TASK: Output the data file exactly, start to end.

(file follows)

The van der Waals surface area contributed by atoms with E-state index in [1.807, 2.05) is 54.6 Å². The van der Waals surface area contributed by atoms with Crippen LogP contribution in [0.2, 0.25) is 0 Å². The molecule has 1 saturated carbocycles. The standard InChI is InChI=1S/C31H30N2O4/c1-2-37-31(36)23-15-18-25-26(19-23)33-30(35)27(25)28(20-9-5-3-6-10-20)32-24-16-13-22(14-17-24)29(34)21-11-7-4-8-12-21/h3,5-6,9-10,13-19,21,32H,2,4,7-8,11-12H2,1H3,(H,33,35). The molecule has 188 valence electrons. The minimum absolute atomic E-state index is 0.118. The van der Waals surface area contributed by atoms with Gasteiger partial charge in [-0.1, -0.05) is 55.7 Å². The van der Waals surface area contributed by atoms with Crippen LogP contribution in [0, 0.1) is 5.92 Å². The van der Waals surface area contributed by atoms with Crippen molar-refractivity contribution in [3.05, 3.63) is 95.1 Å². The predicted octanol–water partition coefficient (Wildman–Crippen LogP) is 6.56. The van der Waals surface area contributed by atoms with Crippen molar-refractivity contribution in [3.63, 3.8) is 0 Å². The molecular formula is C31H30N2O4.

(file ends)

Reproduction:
The van der Waals surface area contributed by atoms with E-state index in [1.807, 2.05) is 54.6 Å². The van der Waals surface area contributed by atoms with Crippen LogP contribution in [0.2, 0.25) is 0 Å². The molecule has 1 saturated carbocycles. The standard InChI is InChI=1S/C31H30N2O4/c1-2-37-31(36)23-15-18-25-26(19-23)33-30(35)27(25)28(20-9-5-3-6-10-20)32-24-16-13-22(14-17-24)29(34)21-11-7-4-8-12-21/h3,5-6,9-10,13-19,21,32H,2,4,7-8,11-12H2,1H3,(H,33,35). The molecule has 188 valence electrons. The minimum absolute atomic E-state index is 0.118. The van der Waals surface area contributed by atoms with Gasteiger partial charge in [-0.1, -0.05) is 55.7 Å². The van der Waals surface area contributed by atoms with Crippen LogP contribution in [0, 0.1) is 5.92 Å². The van der Waals surface area contributed by atoms with Crippen molar-refractivity contribution in [3.05, 3.63) is 95.1 Å². The predicted octanol–water partition coefficient (Wildman–Crippen LogP) is 6.56. The van der Waals surface area contributed by atoms with Crippen molar-refractivity contribution in [3.63, 3.8) is 0 Å². The molecular formula is C31H30N2O4.